So as a possible future graduate assistant myself, this article struck a chord in me. The idea of teaching a classroom the information I have come to love during my four years of undergrad honestly gets me excited. Surprisingly enough, the University of Tennessee was one of my grad school choices BECAUSE of how they use their grad students as lecturers.
Grad assistants do not just go straight into teaching a class their first year. Many often do not teach by themselves until the last half of their second year or third year. They observe professors and are in constant communication with their superiors that have a "Dr." in front of their name. You are not receiving any less of an education if that grad student is doing what they are supposed to do. They need this experience to better themselves for the future and obtain the degree that will get them to where they want to be.
Many grad students that are teaching 100 or 200 level courses are trying to obtain their doctorate, and some just their masters (normally they are not required to teach but they can). They have most likely received a degree within the field they are now teaching in and have taken and passed the course as an undergrad. Some colleges do not even require a professor/lecturer to have a Ph.D. but does that make them less qualified to teach their subject? No. Many have put hours and hours into research in their field and taken the classes and obtained the skills to be able to teach.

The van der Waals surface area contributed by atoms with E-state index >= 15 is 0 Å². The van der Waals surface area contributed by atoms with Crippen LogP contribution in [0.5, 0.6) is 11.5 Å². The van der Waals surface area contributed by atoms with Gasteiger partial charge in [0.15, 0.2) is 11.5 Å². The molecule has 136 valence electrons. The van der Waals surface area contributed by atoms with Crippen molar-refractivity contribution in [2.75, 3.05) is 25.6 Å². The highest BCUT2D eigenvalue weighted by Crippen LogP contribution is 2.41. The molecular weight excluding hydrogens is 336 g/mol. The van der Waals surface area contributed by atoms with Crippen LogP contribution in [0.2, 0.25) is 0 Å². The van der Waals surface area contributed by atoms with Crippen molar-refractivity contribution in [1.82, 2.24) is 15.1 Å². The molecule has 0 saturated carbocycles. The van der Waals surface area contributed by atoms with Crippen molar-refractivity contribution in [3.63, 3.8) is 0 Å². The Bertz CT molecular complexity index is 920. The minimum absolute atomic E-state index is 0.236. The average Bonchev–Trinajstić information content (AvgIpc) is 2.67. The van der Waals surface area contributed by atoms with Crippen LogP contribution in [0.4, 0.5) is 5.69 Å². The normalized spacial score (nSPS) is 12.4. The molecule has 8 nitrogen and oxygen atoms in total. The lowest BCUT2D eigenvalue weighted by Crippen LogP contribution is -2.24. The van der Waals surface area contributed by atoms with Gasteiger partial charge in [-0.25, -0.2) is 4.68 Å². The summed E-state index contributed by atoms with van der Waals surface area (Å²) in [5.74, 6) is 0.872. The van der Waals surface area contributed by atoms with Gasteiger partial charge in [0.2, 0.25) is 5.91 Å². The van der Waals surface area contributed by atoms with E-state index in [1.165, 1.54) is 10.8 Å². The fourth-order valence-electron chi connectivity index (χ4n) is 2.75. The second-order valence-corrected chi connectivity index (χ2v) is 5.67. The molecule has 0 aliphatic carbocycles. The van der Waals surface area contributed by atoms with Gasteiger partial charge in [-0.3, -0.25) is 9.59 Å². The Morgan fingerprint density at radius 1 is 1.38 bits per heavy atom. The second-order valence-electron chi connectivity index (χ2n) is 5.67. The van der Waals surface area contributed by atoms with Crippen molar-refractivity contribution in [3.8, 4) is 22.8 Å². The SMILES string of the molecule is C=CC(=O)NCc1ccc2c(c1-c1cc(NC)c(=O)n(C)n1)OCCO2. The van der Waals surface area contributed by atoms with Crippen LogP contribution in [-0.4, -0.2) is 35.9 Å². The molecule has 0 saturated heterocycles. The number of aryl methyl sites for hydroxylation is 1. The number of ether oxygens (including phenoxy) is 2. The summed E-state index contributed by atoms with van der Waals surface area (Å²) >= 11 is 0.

So what is the difference to you between a newly graduated professor, fresh off the belt with their doctorate and someone who is teaching a 100 level course that will be receiving their doctorate within the next year?
Experience, yes, but overall, there should not be much of a difference. If you feel like you are receiving an inadequate education from a future doctorate holder, maybe talk to them about what you expect from the class. Let them know when they did not explain this idea fully, or if their assignments were too difficult. This is how we get better future professors. Complaining about how your money is still paying for your education, and not offering constructive feedback will help no one. Take it upon yourself to create the future professors you want. Take advantage of resources that are offered on your campus and even talk to your professors that are over these graduate students about your concerns. These are most likely your future educators, help them, because trust me, we only want to help you.
So, help us to help you. We've been in your shoes, and you can help to make the difference and feel like you are receiving your monies worth for your education.